Like many youth since time began and there were pianos to play, my daughter takes piano lessons. In musical ways, she is much like her mom. Both play piano and sing beautifully. And like her mom, my daughter’s talent is several notches above average, at the level that leaves you wanting to hear more when each piece is over.
I recently attended a recital to listen to my daughter and her fellow students perform their latest practice numbers. As events go, these recitals are rather relaxed affairs. Audience and performers filter in and out as their personal schedules allow. Students perform in roughly beginner-to-advanced order. Musical numbers range from Twinkle Twinkle Little Star-class tunes to much more complicated pieces by the likes of Chopin and Mozart. With many years of lessons to her credit, my daughter is nearer the “more seasoned, so let’s play harder pieces” end of the skill spectrum. From beginning to end, the recital was a nice affair and a great way to spend an early fall evening. As the event drew to a close, however, we were in for an unexpected surprise.
When all students finished playing their prepared pieces, the piano teacher stood to conclude the recital and announce refreshments. Before turning us loose on the pot-luck treat table, however, she requested a few minutes more of our time to share a Chopin number she’s working on. Even though we were already 90 minutes into our evening, no one dissented. She is the teacher, after all, carefully nurturing the musical talents of our children. What followed was the true treat of the evening.
I estimate the teacher is near sixty years old, plus or minus a few years. I say this to suggest but two things: she has played the piano for a very long time, and that despite her well-earned expertise, advancing years have a way of softening even the sharpest of talents. But when she laid fingers to keyboard, she performed as every bit the expert she is. Her fingers, though bent with a bit of early stage arthritis, literally danced up-and-down the keyboard. She showed why she is the teacher, the master, in her studio. She played with so much feeling that even those (like myself) who generally avoid classical music and stare at their watches or smart phones impatiently awaiting the final note, put down their electronic distractions and listened with eyes closed, savoring every note. A real treat indeed. Such performances are rarely preserved in recording, but I’ve since realized that the piano teacher is, quite literally, preserving her skill in each of her students. While all may not reach her skill level, some no doubt will go on to play the same piece, at the same rhythm and speed, inspiring their own listeners to set aside life’s distractions and listen to the simple beauty of music well played.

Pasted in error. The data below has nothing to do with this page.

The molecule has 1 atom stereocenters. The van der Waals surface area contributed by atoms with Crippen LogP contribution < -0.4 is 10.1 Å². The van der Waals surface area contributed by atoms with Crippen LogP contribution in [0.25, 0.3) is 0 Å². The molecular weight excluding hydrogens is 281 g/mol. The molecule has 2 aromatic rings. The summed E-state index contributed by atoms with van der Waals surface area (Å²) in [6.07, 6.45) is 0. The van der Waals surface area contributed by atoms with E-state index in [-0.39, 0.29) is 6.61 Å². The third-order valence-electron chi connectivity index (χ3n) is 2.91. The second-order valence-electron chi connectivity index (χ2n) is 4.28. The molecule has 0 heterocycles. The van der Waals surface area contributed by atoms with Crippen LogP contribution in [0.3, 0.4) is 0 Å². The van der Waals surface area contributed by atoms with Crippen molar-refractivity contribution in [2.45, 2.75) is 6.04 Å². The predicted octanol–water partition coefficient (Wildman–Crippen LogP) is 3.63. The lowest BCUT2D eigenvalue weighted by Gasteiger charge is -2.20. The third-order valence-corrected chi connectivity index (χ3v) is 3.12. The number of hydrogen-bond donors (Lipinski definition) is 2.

The piano teacher’s performance reminded me of a recent presentation I attended from one of my colleagues, an engineer as expert in simulation and modeling as the piano teacher is in matters musical. It turns out that many companies are concerned about a sort of ‘technical brain drain’ in their staff — a particularly troubling issue for companies that develop and support big things like automobiles, airplanes, and space stations to name a few. Systems in these categories last for years, often decades, so it’s not unusual for members of original design teams to move on to other projects or companies, or perhaps even retire, leaving behind little more than printed specifications, schematics, and perhaps lab notebooks. During his presentation, my colleague proposed that modeling and simulation is a way to preserve engineering expertise for any system. Along with specifications and schematics, development teams could archive models and simulation results. Future design teams would then have the benefit of a fully functional virtual model to illustrate how a system works. If you think about it, his proposal makes perfect sense. What better way to pass along system knowledge than with a functioning system model and a complete simulation database. It’s the engineering equivalent of piano lessons.
Just as my daughter’s piano teacher passes a bit of her expertise along to each student through piano lessons, design teams can pass along their system expertise through models and simulation. Both are effective methods for knowledge transfer. Whether we have musical aptitude or not, we can all learn a little from a piano teacher’s example.